In his speech over the weekend, Bashar Assad effectively put an end to any thoughts of diplomacy or peaceful international solutions to the violence in Syria.
The setting for the speech, the Damascus Opera House, was entirely apt, given the fantastical quality of Assad’s words. He offered nothing.
He succeeded only in proving that he has lost touch with, or is willfully ignoring, reality. He failed to produce concessions, and refused to recognize the opposition as more than tools of the West.
In effect, the speech was a declaration of war. There are two key points that must be taken from it.
The first is further, conclusive, evidence that Assad is not willing to accept any plan that involves his own departure, despite the wishes of the rest of the world.
The second is that all diplomatic efforts that Syria has paid lip service to have clearly been methods of procrastination, providing the regime more time in which it hoped it might eventually beat the rebels.
The defiance in Assad’s speech suggests Sergei Lavrov spoke with inside information when he said any plan to end the bloodshed could not include Assad’s removal, and that Lakhdar Brahimi’s comment that the choice was between hell and the political process was made in the knowledge of Assad’s intransigence.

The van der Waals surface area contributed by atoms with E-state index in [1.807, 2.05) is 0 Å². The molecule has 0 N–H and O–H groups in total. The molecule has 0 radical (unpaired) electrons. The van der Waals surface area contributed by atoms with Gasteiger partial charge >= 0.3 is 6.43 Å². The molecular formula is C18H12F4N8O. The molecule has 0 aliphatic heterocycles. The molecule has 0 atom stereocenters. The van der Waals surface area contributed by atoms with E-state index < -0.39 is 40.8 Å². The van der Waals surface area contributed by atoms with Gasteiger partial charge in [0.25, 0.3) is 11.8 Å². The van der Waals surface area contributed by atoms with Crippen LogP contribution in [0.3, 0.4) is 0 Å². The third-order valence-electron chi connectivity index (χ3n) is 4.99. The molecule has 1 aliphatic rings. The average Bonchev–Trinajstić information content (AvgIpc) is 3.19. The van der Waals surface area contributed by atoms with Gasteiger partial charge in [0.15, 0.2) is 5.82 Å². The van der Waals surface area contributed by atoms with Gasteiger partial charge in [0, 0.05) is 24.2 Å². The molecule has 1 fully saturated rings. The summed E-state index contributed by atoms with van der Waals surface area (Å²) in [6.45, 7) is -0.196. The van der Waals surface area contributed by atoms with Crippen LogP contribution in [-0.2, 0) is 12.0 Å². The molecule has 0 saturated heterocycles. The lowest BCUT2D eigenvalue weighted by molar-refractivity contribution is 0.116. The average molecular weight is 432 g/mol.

The speech provided no way for the country to move forward. The opposition had no choice but to reject the speech, given its content and the way it was presented. By the time he had finished Assad had made it more than clear that no diplomatic efforts would move him and his government from their ultimately untenable position.
This realization puts the international community in a corner. They have only been offering the Syrian people a sedative by suggesting that international diplomacy might be a peaceful way out of the crisis. But this version of peace has seen 60,000 people die in less than two years.
Despite their fundamental disagreements, Assad and the interests of the international community have converged to stretch this conflict out, with the West happy to let poorly armed extremists be killed by Assad’s forces, while pronouncing to the world that it was imperative to allow more time for a diplomatic solution.
There can be no more ambiguity after Assad’s speech. If anything good can be said to come from it, it’s that there can be no more diplomatic procrastination.
Assad has thrown down the gauntlet in front of world powers. Every day this challenge is not addressed directly lays bare the hypocrisy of the values the West purports to uphold.
Now is the time for big decisions. Either the international community is in collusion with Assad to destroy a country and kill tens of thousands, or they have to live up to their statements and take action.
The ball is in their court. Every further delay will mean the death of thousands more.